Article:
If you’re lucky enough to go on a backpacking in Europe, it will change your life for the better. Sociologists think that college students benefit from this rite of passage because it helps them grow up faster. It doesn’t matter how big or small your goal is. You still have to decide what to bring with you to the next step.
Your Backpack Is a Way to Find Your Inner Mule
The first thing you need to remember is, of course, your bag. As long as you don’t need to buy the $10,000 Himalaya Turbo Pack, don’t buy the $12 blue light deal. We’ll talk about that in a second.
The best way to choose a backpack is to use three phone books at the same time. To get your equipment and supplies, swipe or borrow three yellow page books from your neighbors, friends, or enemies. Then, go to your local sporting goods store to buy your equipment and supplies during backpacking in Europe..
After you’ve looked through the books in the bookstore, pick out a few sturdy/cool/outrageous rigs to go with your books. You should put the phone books in the bag, tighten the straps, and go for a walk. Start running to make the salespeople feel like they’re in a rush on a train, ferry, or toilet. These steps should help you find the right pack in a short amount of time.
You may have seen other articles that talked about how to choose a backpack in a very scientific way. If you don’t hurry to get on the last ferry from Italy to Greece, you won’t know how to pack. This can be easily solved by running three phone book tests.
What you need to do while backpacking in Europe
There are a few mantras that everyone should say before they start their trip to Europe. The Oh-My-Back Monks of Southeast Asia were the first to come up with these chants, which are now used all over the world. They were well-known for going halfway to distant cities, turning around, and coming back home before going the full distance to the cities in question. Religious experts have said that these trips have a very important spiritual significance.
Later, the monks told them that the trips back and forth were caused by them forgetting something, most often whether or not they had turned off the ironing board. They were embarrassed. Such chants, on the other hand, have become a beacon of help for both novice and experienced backpackers.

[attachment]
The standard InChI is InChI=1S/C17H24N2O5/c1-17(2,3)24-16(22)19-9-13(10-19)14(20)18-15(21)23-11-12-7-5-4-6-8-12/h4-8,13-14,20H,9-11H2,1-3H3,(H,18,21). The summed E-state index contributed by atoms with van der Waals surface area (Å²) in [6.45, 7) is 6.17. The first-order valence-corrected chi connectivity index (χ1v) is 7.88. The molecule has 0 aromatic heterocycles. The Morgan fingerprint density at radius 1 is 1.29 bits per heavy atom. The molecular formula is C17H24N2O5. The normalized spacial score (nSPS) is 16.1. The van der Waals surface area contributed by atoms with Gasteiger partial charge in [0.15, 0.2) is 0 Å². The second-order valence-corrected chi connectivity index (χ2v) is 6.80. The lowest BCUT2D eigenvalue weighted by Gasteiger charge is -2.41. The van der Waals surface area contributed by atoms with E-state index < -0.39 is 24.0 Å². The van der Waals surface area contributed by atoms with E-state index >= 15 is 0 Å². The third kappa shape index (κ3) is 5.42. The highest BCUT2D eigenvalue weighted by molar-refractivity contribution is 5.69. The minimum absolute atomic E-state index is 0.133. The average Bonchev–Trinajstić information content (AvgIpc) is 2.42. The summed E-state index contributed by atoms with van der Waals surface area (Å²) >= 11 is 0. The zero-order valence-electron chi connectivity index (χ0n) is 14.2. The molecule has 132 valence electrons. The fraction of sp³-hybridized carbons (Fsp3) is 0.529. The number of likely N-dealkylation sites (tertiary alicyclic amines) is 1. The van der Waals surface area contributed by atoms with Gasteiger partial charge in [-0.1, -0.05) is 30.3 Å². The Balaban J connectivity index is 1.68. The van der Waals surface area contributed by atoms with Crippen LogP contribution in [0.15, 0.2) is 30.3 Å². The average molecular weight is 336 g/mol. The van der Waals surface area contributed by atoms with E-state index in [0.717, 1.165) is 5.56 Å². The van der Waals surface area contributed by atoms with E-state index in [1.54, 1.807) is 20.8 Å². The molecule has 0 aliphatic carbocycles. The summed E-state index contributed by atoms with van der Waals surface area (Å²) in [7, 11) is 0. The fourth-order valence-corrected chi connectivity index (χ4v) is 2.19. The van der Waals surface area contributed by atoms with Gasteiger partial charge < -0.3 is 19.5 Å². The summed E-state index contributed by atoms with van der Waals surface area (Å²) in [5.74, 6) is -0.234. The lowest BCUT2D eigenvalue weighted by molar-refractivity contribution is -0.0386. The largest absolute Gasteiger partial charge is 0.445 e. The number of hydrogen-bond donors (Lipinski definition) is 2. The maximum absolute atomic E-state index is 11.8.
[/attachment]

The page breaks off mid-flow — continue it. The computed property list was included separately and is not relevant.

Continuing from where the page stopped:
Let’s chant slowly and clearly, “I love you, I love you.”
It is my goal to only pack things that won’t make me hunch over like a Sherpa.
This is where the toothpaste and book and soap are. I’ll remember to pick them all up when I’m done.
Zippers always break, get snagged, or don’t work for me.
The speaker says that wearing clothes that are very wrinkled and not ironing them will teach me to be a little more humble.
“I will only bring one guidebook, not one for each country that I might go to,” I said. “I will only bring one guidebook, not one for each country that I might go to,” I said.
A lot of the things I bring with me will be lost or traded, or burned by the time I get home.
There are a lot of choices for female travelers (and, hey, a few male travelers, too).
She says, “I’m not taking high heels or a lot of make-up.”
No matter how many mantras you say, you won’t be instantly aware of the truth. Don’t worry about it. In the end, you can always throw things away or send them to your parents or friends or your parole officer in a box. As long as the backpacker is resourceful, he or she can send clothes that are smelly, wrinkly, or toxic to someone who has moved on. If you follow these simple rules, you will soon be happy to speak loudly to make sure that foreigners can understand what you are saying.
It is the evidence that backs up what you say.
This is the part of the trip that most people find hard to understand. When you met the hunk Sven or babe Svenetta from Sweden on your trip, you had a romantic evening/danced the night away,/got arrested on Ios/Ibiza/at the airport. These memories will stay with you for a long time. You may not remember everything right away, but you will forget everything at some point during backpacking in Europe.
At three in the morning, even if you write down your contact information on the back of a coaster, napkin, or the back of your hand, you will forget or lose it, even if you write it down carefully. This is true even if you write it down on the back of a coaster, napkin, or the back of your hand. The coaster, napkin, or hand in question often makes it through the night, day, and weekend. The next day, the coaster, napkin, or hand is found in your already-torn backpack while backpacking in Europe..
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As soon as you put an Oktoberfest mug, wet towel, or toothbrush in their place, they are quickly forgotten. The extra padding at the bottom of your pack was made to deal with the decomposition that will happen as a result of the decomposition. You still don’t have the information you used to have, and your future with Sven/Svenetta is also no longer in question.
Keep a diary or journal with you on your trip so you can properly write down the magical things that happen. Let me tell you: You won’t have to worry about that. You can burn it down later. Before you get married before your parents find out before you have kids. Water, beer, and even sweat can damage your journal. Keep a Nomad Travel Journal, of course, but whatever you do, make sure you have some kind of record of your trip. On the bus, train, or in a cell, you can write down how you got there and who you met.
People who read your journal with their nine kids on the porch will have a great time during their backpacking in Europe..
As long as you didn’t burn it, of course.